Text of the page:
Korea University: Professor Yu Seung-ho’s Group Developed Next-Generation Lithium-Sulfur Secondary Batteries

Professor Yu Seung-ho’s group in the Department of Chemical and Biological Engineering at KU (first author: Doctor Kim Seong-jun) conducted a joint study with the research groups of Professor Hyeon Taeghwan (co-corresponding author, Seoul National University), the Director of the Center for Nanoparticle Research at the Institute for Basic Science (IBS); Professor Sung Yung-eun (co-corresponding author, Seoul National University), the Associate Director of the IBS Center for Nanoparticle Research; and Professor Back Seoin (co-corresponding author, Seogang University). They successfully modified the atomic structure of an iron single-atom electrocatalyst and enhanced the redox conversion reaction of lithium-sulfur batteries, significantly improving their performance.

On January 26 the results were published in Advanced Functional Materials (IF=18.808), a globally acclaimed international journal.

The lithium-ion secondary batteries that are currently commercially available have a high manufacturing cost due to the use of expensive raw materials, yet their energy density is low. Therefore, novel electrode materials are required for higher-capacity batteries. Sulfur has a theoretical energy storage capacity (1,675 mAh/g) about 5 times those of the current positive electrode materials used in lithium-ion batteries. In addition, the low price of sulfur can considerably reduce the unit cost of production. Moreover, since sulfur is lighter than the existing electrode materials, it can be more easily adopted, particularly, for example, by unmanned aerial vehicles. Accordingly, sulfur is drawing much attention as a new material for next-generation secondary batteries. However, lithium-sulfur batteries have drawbacks such as the dissolution into the electrolyte of the reaction intermediates generated by battery operation and the low reactivity of the reaction product lithium sulfide (Li2S). Thus, achieving high charge/discharge rates and sustaining long-term performance at high current density are a challenge, and enhancing the sulfide redox reactions is essential for realizing high performance lithium-sulfur batteries.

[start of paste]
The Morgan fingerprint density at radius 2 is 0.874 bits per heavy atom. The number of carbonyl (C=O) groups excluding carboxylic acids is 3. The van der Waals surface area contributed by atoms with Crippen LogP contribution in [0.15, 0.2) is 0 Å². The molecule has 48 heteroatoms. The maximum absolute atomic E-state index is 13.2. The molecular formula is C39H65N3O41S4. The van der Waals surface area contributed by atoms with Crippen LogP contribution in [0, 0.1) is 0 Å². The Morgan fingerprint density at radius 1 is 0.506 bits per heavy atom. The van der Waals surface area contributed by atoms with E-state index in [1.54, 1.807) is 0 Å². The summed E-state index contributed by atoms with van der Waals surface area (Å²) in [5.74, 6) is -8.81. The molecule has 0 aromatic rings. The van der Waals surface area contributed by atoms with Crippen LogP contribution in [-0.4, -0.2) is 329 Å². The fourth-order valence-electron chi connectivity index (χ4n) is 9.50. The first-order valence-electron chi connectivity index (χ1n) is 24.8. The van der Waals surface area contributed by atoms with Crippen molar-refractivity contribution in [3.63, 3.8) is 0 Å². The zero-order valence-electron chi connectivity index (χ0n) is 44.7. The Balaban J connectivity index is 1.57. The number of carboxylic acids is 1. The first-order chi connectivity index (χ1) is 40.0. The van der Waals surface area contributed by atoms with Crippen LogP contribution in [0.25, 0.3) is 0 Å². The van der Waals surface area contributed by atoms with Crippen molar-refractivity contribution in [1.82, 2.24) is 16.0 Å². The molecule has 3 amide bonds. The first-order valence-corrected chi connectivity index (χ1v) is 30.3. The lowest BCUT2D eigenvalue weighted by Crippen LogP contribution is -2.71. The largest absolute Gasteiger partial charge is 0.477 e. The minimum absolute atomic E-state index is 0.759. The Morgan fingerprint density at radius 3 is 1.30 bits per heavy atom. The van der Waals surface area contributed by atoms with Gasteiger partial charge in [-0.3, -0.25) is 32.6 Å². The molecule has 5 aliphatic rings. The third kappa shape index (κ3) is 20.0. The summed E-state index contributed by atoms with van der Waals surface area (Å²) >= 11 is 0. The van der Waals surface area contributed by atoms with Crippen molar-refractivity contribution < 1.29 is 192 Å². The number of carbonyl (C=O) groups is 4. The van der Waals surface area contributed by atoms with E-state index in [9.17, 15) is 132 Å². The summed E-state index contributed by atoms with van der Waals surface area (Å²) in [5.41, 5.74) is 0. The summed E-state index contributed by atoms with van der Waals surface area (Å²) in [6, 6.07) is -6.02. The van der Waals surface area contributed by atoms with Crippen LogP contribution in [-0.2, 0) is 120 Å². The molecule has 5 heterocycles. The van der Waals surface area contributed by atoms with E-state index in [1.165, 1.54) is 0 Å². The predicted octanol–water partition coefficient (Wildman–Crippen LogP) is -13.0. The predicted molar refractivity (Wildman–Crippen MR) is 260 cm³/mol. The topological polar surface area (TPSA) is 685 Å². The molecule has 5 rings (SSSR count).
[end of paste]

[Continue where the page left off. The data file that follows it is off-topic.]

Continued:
An iron single-atom electrocatalyst, which was originally developed for oxygen reduction reactions, was introduced to the lithium-sulfur battery system. In addition, the conventional graphene support was modified forming a highly wrinkled structure, which altered the electronic structure of the single iron atom, the active site of the electrochemical catalysis, to further improve catalytic activity. The modified local structure of the single iron atom and the improvement in catalytic activity were verified by performing various analytical experiments and density functional theory (DFT) calculation.

Professor Yu Seung-ho’s Group verified the improved electrochemical characteristics of the iron single-atom electrocatalyst by performing various electrochemical analyses, and realized high secondary battery performance, establishing an excellent lithium-sulfur battery system. The results of the study showed that the batteries could be stably operated for over 300 charge/discharge cycles at a high charge rate, fully charging the batteries within 15 minutes. In addition, the research group investigated the performance when using a large amount of active material and a small amount of electrolyte to satisfy the industrial requirements for commercialization. This demonstrated the possibility of applying the electrocatalyst, which used to be employed mostly on fuel cells, to secondary batteries, and the potential for developing lithium-sulfur batteries of excellent performance.

Professor Yu Seung-ho said, “Our study showed that electrocatalysts can be applied to batteries. I expect that the development of high-activity electrocatalytic materials can make great contributions to the improvement of the performance of next-generation batteries, including lithium-sulfur batteries.”

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